On Friday, September 17, 2010 Gareth Porter and Sonja Tammen, representatives from Northern Ireland peace organizations HURT and Corrymeela, respectively, joined with representatives of the Mindanao Peaceweavers, including staff from Initiatives for International Dialogue and Catholic Relief Services, and Juju Tan from the development organization VSO Bahaginan, to promote and participate in cross-cultural exchanges regarding best practices in peacebuilding.

The exchange began with an explanation of the structure and work of the Mindanao Peaceweavers, notably including publication of the Mindanao People’s Peace Agenda. Ms. Tammen, impressed with this work, congratulated MPW on their ability to maintain a network of networks working for peace. She noted it is not easy to keep so many differing opinions and views working together as a whole, but that this sort of networking is crucial for peacebuilding.

During the exchange participants noted the similarities between the conflict in Northern Ireland and Mindanao. While both conflicts center on issues around land and resources, ethnicity and religion have played a large role in the violence as markers of the two conflicting parties. Therefore, in Northern Ireland peacebuilders must work to foster reconciliation and friendship among Catholics and Protestants, just as the Mindanao Peaceweavers have been promoting the same among the tri-people of Mindanao.

The importance of cross-cultural understanding and exchange was a thread connecting the whole discussion. Ms. Tammen and Mr. Porter spoke of the need to use culture as a tool for healing, and that in doing so such intercultural exchanges can “humanize the other.” Many participants felt that in conflict settings those affected by violence are often in need of someone who can relate to their experience or listen to their story.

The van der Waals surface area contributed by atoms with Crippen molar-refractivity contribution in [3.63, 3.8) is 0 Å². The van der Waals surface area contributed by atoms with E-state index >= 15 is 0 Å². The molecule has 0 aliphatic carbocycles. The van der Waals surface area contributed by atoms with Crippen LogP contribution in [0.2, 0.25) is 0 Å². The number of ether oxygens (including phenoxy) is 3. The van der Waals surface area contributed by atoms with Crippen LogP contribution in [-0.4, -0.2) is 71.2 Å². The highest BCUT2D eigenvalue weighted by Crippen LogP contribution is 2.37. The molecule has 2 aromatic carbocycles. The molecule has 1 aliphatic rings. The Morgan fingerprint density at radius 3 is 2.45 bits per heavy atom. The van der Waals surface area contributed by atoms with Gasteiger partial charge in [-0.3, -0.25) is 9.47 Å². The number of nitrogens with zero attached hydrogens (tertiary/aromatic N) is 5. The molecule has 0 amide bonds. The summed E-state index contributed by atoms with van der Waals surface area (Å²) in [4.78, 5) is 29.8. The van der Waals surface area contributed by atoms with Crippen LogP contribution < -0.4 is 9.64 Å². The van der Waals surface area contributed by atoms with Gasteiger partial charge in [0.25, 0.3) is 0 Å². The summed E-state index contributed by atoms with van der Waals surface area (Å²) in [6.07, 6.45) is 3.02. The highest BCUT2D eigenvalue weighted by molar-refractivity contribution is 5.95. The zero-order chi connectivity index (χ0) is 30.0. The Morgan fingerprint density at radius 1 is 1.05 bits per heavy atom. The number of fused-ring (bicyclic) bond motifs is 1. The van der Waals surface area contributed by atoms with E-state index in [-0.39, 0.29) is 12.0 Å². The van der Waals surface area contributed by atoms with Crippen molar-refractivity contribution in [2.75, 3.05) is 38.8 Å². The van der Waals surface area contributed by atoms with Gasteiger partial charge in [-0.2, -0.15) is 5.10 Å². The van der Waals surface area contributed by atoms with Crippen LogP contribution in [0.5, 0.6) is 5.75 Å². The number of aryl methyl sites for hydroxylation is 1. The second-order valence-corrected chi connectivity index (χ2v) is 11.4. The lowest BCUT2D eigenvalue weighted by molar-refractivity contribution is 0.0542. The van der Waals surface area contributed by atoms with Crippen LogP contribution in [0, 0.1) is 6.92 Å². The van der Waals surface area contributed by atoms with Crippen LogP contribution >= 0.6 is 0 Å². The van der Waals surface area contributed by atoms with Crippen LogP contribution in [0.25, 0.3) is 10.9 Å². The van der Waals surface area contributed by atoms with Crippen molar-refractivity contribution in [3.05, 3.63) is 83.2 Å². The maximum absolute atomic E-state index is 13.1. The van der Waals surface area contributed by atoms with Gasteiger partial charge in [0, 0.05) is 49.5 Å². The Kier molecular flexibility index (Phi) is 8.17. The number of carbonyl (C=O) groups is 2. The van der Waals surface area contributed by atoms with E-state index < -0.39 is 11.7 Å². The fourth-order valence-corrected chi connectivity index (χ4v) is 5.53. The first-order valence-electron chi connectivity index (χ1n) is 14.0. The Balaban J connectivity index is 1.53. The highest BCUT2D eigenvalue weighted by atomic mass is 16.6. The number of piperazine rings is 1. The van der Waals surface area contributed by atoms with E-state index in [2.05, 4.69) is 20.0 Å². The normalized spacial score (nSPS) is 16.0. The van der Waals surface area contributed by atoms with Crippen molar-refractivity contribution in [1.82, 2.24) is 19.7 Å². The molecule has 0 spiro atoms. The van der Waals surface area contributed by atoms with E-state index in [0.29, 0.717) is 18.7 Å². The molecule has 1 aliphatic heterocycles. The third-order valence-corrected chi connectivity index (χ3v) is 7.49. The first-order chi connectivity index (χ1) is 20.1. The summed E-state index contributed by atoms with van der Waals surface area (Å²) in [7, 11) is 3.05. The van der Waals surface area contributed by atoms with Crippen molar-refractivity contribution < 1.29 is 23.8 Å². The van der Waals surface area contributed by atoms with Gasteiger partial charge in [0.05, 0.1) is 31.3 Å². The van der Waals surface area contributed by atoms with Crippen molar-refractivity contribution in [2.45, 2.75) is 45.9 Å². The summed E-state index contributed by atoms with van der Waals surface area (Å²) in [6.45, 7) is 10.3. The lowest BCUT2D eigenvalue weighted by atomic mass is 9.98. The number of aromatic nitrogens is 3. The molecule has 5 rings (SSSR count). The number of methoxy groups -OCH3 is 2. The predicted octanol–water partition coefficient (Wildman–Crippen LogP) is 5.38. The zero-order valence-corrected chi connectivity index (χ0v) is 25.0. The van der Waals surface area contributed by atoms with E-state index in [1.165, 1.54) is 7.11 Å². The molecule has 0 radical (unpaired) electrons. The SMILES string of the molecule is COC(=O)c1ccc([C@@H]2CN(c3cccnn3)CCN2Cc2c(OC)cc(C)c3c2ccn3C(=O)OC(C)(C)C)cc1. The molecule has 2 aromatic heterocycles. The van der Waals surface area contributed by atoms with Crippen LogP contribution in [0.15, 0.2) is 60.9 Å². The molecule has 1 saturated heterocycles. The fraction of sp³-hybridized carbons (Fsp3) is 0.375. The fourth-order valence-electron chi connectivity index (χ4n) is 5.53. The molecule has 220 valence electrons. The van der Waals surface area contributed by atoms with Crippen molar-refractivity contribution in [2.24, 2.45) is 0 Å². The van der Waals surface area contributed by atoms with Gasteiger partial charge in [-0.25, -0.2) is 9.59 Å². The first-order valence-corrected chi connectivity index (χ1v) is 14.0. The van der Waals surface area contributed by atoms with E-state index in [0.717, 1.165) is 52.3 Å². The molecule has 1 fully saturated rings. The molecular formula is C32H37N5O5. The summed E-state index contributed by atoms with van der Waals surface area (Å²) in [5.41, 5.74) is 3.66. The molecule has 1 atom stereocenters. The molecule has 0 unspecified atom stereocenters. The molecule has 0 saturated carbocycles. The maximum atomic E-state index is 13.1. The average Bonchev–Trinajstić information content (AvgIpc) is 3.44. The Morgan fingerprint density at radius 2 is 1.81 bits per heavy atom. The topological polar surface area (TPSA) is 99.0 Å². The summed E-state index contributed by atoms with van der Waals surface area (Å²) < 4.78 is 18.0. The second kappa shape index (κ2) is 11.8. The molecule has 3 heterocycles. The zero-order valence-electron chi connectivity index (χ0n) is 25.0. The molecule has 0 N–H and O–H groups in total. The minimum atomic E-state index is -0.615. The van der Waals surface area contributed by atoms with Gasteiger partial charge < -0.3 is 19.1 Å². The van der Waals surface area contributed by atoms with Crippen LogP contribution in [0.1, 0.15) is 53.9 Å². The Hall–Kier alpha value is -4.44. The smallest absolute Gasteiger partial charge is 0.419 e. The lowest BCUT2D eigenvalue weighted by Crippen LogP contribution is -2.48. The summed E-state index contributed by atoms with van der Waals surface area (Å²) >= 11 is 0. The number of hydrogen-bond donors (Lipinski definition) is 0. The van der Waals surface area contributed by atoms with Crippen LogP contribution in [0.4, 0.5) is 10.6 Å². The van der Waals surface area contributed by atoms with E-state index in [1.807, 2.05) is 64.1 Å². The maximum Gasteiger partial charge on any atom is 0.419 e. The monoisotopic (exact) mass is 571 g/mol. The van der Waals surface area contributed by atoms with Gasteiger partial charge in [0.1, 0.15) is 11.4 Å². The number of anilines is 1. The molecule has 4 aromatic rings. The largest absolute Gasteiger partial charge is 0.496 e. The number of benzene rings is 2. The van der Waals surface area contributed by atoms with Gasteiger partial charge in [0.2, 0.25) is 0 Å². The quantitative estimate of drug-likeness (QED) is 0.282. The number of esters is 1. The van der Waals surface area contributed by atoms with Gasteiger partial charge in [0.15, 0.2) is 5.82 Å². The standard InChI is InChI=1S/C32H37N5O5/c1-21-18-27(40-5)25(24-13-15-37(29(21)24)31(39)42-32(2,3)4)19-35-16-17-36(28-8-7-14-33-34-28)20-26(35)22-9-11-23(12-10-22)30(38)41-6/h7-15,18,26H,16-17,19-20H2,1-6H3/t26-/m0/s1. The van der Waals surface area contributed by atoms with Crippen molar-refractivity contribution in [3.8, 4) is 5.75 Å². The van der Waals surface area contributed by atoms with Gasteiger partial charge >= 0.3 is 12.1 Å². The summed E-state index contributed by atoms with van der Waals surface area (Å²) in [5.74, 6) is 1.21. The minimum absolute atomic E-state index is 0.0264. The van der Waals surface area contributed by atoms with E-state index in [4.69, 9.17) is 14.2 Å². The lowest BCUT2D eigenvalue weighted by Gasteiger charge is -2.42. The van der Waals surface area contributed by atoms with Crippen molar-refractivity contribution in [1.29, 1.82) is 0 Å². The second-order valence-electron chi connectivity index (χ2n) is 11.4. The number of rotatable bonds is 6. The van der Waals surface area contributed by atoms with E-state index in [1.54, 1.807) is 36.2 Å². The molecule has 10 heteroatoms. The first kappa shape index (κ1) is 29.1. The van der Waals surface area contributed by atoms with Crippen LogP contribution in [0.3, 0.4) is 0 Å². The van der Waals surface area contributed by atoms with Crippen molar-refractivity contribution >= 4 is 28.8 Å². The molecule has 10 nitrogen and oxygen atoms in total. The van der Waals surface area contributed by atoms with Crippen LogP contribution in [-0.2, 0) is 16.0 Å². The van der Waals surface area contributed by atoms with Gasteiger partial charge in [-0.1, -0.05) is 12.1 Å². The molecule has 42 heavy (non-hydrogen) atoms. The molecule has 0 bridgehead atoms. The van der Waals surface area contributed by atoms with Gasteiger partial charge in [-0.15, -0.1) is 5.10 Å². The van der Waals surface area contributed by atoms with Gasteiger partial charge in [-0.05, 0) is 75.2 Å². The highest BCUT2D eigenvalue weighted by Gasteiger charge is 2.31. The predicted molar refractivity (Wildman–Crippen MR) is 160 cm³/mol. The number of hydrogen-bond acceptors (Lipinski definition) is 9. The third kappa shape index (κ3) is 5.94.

Participants noted that intercultural exchange can be difficult, however, and may often need extensive preparation work in the form of helping participants understand their own culture, religion, and identity first. Participants also discussed the many tools available to foster intercultural exchange, including modern technology and different methods, such as the open space method or storytelling.

This Northern Ireland-Mindanao cross-cultural exchange ended with messages of hope. Mr. Porter reminded the Mindanao representatives that many in Northern Ireland did not believe a sustainable peace was possible until the moment it happened, when the Good Friday Agreement was signed in April 1998. Nevertheless, Northern Ireland still faces many challenges, including a recent rise in domestic violence. Mindanao representatives felt hopeful that a lasting peace can be achieved in Mindanao but noted that the new administration will have to sincerely dedicate itself to peace. (IID)